Watching the proceedings on the constitutionality of Proposition 8 on the "Left Coast" from my perch on the "Right Coast" has been a little like being on a roller coaster.
Marriage Equality passes in the State of California (YAY!)
Prop 8 passes. (SHREEK!)
Prop 8 gets challenged. (WHEE!)
Prop 8 is over turned on August 4th by Judge Vaughn Walker. (YAY!)
Two days ago, a three-judge panel of the U.S. 9th Circuit Court of Appeals put the whole issue on hold until the week of December 6th, when an a panel of three judges will rule on the appeal. (SHREEK!)
This is seen as a good strategic move, I'm told, since it will now go to the U.S. Supreme Court. While this is not seen as a "slam-dunk" win, it accomplishes, among other things, two very important things:
1. Gives more states the opportunity to approve Marriage Equality.
2. Settles the issue on a federal level as opposed to state-by-state.
Did I mention that I hate roller coasters?
While others are giggling with anticipation, readying themselves to throw their hands up in the air as their car reaches the peak and they plunge down and around at break-neck speed, I nervously check to make sure the safety bar is locked.
Then, I check it again. And again. My knuckles turn white as I grip that sucker with all my might, shut my eyes, and vow never to get on one of these things Ever Again, no matter how much my children or grandchildren plead with me.
I'm always relieved at the end - mostly that (1) I'm alive and (2) I didn't pee my pants in public.
Well, kiddies, get ready. This roller coaster ride for the justice of marriage equality has not ended just yet. We've got a few more hills to climb, a few more loopy hair-turns to make, a few more lows to dip into before this ride ends.
Here's the thing: I think this ride will end with marriage equality. In fact, I am convinced of it.
At the end of the day, I believe we'll have won not only in California, but in every state in the union.
Of course, "the other side" will believe we have lost "the sanctity of marriage" and that the "world as we now know it" has come to an end.
You know. Like in 1967 when the Supreme Court deemed "anti-miscegenation" (interracial marriage)laws unconstitutional. While that case was winding its way through the legal system, many states choose to legalize interracial marriage at much earlier dates.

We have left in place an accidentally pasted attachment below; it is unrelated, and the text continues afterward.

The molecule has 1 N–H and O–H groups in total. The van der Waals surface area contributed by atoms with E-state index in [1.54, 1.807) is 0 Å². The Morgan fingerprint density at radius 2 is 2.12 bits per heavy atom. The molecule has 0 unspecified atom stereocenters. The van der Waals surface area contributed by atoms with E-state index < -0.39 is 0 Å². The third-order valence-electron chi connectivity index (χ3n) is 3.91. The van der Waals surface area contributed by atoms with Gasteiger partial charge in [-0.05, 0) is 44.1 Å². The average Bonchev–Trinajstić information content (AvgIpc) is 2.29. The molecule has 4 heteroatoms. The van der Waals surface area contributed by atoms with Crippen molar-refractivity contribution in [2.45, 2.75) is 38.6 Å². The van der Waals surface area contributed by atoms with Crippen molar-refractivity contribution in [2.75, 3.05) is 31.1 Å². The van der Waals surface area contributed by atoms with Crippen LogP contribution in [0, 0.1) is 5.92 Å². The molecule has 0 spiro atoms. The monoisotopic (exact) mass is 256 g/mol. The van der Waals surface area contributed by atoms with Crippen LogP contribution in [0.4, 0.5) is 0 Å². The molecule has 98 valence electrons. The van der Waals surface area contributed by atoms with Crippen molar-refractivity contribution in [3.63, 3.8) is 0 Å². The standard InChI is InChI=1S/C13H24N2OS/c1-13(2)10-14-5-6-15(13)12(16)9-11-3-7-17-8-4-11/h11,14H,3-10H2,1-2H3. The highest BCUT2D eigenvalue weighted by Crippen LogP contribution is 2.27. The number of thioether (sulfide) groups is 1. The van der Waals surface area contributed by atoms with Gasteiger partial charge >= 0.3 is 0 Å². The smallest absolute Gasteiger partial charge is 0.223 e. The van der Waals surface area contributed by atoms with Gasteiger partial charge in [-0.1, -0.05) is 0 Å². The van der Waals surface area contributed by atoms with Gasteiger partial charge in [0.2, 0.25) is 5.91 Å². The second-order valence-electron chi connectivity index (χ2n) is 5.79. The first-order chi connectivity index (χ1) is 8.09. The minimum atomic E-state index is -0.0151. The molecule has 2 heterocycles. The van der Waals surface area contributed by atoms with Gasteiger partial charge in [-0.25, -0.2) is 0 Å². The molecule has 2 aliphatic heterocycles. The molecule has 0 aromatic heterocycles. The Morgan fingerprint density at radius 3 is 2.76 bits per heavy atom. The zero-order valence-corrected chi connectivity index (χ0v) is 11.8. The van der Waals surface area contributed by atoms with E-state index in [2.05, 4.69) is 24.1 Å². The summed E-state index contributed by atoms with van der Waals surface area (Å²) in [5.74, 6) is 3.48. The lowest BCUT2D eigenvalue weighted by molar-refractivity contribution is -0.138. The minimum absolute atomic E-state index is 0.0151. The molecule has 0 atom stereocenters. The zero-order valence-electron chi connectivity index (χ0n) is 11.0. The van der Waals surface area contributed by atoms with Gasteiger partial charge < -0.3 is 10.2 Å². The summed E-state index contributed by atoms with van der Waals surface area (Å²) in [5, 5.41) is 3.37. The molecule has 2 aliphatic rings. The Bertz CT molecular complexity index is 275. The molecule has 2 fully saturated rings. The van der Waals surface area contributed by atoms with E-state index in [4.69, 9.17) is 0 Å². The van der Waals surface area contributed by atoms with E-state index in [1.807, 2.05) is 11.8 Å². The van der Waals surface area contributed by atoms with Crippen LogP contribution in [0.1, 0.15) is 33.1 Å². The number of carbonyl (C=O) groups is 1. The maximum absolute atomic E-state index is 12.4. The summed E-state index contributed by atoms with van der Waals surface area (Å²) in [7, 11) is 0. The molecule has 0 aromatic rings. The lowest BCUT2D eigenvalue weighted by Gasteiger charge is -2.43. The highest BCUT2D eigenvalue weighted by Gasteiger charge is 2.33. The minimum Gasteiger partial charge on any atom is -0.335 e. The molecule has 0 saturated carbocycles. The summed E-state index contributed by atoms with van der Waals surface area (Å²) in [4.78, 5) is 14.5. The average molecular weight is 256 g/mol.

You know. Like in 1976 when The Episcopal Church changed canon law to allow the ordination of women. While that case was winding its way through General Convention, eleven women were ordained in Philadelphia and four more were ordained in Washington, DC.
You know. Like in 2009 when The Episcopal Church said that it would not stand in the way of LGBT elections to the episcopacy. While that case was winding its way through the Anglican Communion, several diocese were already nominating LGBT people - who had already been ordained deacons and priests - as bishops.
Ahem! Are you paying attention? Are you catching my drift here? Get your head wrapped around those three things for a moment before you allow yourself to slip into depression.
While the institution was debating the "issue" of marriage equality or ordination, the "fact" was that interracial couples were already married and women or LGBT people were already ordained or consecrated.
It's easy to argue in the abstract when you don't have to deal with reality.
It's scary to deal with reality when "issues" are being argued in the abstract - and your life, your marriage, is "the issue".
Yes, it's an abomination in the site of a loving God to have prevented interracial couples from marrying. The Good News is that, in the end, justice triumphed. And, and, and. . . . this also means that we have some recent case law upon which to build the case for marriage equality.
None of this will be easy. None of it. It's dangerous and scary and wonderful and awful - all at the same time.
So, stand up nice and tall. Remember: You had to have been "this tall" to get on the ride in the first place.
If you've made a commitment to another person to live in faithful, life-long monogamy, you can also make a commitment to the long, scary roller coaster ride of Marriage Equality.
Oh, and by the way: "This tall" = "The full stature of Christ."
The ride continues in December. Hey, if I can do it, you can do it. I'll be the one with white knuckles, holding onto the "Holy Crap!" safety bar, but we'll end up in the place we always do in this country - that sacred, hallowed ground where the rights enshrined in our constitution are more important than majority opinion or mob rule and justice prevails.
Fasten your seat belts, kids. The roller coaster called 'Justice' is ready to roll. It's gonna be a helluva ride!
I don't know about you, but I'll be drowning out the ominous sound of the "tck, tck, tck, tch" by saying over and over again, at the top of my voice, the words of Martin Luther King, Jr.,
"The moral arc of the universe bends at the elbow of justice."I say those words as fact. I say them as belief. I say them as prayer.
I say those words as my daily mantra until we arrive, one wonderful day in the not-too-distant future, at the end of this ride called justice.
As Frederick Douglass once said, "If there is no struggle, there is no progress."
In the Portuguese words which became the mantra to end the oppression in Mozambique A luta continua. (The struggle goes on.)